TIP defines economic development as the application of public resources to stimulate private investment. In addition to traditional financial incentives, such resources can take the form of land, infrastructure, marketing programs, business outreach, and workforce training. All of these require stable and adequate financial resources, which is a chief concern for most economic developers.
Beyond their own budgets, however, economic developers must also be aware of how non-financial resources affect private investment decisions. Issues concerning the global supply and demand for goods such as water, food, petroleum, labor, and even rare earth metals are influencing where companies are choosing to invest and hire. In recent years, shifting patterns of global consumption, production, distribution, and financing have resulted in dramatic swings of price and availability.
Recent trends impacting resource availability include:
Global Population Growth
Increasing populations can have positive benefits in the realm of cultural achievement, creativity, and the creation of new ideas. The rapid growth rate of human populations, however, is surpassing the availability of goods and services needed to support growing human need. Chronic poverty, food scarcity, and the spread of disease are some of the consequences of overpopulation. For example, global food prices rose to a new high in December 2010, according to the UN’s Food and Agricultural Organization. Its food price index went above the previous record of 2008 that saw prices spark riots in several countries. Egypt, India, and Brazil have all been severely affected by the spike.

The Rise of China and India
The rapid economic growth and industrialization of China and India and the success of development on the standard ‘fossil fuel automobile-based throwaway consumer economy’ offers a unique opportunity to assess its limitations. China’s success, for example, is bringing massive increases in consumption (grain, meat, steel oil, timber). Understanding the role of emerging markets in the global economy is increasingly critical to fully comprehending local economic development realities.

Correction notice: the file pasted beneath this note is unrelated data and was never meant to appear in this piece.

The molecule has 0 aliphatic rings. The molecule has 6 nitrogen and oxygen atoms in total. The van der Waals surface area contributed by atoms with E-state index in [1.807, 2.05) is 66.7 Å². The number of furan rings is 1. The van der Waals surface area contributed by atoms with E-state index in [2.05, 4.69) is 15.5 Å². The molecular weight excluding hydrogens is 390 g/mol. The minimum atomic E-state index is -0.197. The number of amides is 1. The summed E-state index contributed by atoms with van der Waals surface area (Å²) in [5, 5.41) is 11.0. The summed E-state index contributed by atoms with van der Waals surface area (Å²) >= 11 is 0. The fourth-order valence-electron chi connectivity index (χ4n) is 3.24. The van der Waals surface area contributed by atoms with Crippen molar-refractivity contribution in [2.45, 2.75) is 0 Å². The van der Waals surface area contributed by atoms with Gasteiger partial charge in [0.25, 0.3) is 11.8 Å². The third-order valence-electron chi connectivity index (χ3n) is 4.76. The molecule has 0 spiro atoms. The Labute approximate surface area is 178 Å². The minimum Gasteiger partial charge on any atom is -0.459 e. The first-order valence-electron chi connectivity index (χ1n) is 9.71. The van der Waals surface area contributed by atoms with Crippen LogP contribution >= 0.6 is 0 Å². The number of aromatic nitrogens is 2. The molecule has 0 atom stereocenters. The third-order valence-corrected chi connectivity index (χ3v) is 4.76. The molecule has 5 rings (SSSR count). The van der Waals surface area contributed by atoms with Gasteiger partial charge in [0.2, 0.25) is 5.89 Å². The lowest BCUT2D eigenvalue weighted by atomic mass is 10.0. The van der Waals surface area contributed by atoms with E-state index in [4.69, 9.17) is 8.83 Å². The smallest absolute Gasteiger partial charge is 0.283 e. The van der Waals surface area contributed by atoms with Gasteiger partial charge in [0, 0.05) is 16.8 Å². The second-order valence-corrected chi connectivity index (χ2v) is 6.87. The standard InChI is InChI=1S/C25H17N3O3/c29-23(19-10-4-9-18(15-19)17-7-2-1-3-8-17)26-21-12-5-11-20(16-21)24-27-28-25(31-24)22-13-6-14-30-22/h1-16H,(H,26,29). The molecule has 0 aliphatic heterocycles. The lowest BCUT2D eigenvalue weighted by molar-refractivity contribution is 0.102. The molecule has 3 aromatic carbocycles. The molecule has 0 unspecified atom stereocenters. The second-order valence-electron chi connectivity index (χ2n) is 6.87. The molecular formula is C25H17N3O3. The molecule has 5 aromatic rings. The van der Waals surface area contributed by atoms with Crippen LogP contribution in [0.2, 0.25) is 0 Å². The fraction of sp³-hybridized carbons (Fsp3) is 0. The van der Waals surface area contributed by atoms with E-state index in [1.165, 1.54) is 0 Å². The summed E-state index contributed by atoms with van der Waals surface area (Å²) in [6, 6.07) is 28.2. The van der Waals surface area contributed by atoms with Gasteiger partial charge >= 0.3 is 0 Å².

Competing Interests and Conservation
Conservation of (and control over) resources–water, land, and rare earth minerals–are increasingly at the center of conflicts, both local and international. For example, as a result of Atlanta’s rapid growth over the past decade, Georgia, Alabama, and Florida are in a heated dispute about dividing water rights for the next fifty years. The New York Times reports: “The decisions at hand may be the toughest on water that the Southeast has yet had to make, marking an end to an era in which abundant, cheap and barely regulated water has been seen as a kind of natural right in a region blessed by 50 inches of rain a year.” Rare earth metals, which are used to make a wide variety of electronic goods, including mobile phones and flat-screen televisions, are also at the center of are also at the center of geopolitical battles between China and the countries that manufacture high-tech devices.
Energy and Climate Change
Greenhouse gas emissions and global warming have been at the center of critic’s complaints about the rapid industrialization of China and India. China’s coal habit is a classic example of the tension between economic development and environmental preservation. Additionally, the United States has been consuming energy at a fast rate for far longer than China (not to mention per-capita energy use). Developing clean and alternative energy sources will be a critical component of addressing energy needs in the upcoming decades. One immediate and important way to address the consumption challenge is to prevent waste via concerted conservation efforts.
To put energy production and consumption in the United States in perspective, Good Magazine created an interactive infographic. Click on the image to view it online.

For economic developers, these and other trends are presenting new opportunities to attract new private investment. Already, renewable energy and green-tech are two of the most sought after industry sectors nationally and internationally. Growing Asian demand for agricultural commodities and food products is driving new investments in US agricultural production, processing, and distribution. Large multinational corporations such as GE and Hitachi are organizing their business units around “social infrastructure” sectors such as power, transportation, and water circulation systems. TIP Strategies is tracking such developments and looking for ways communities and regions can capitalize on the ongoing global competition for resources.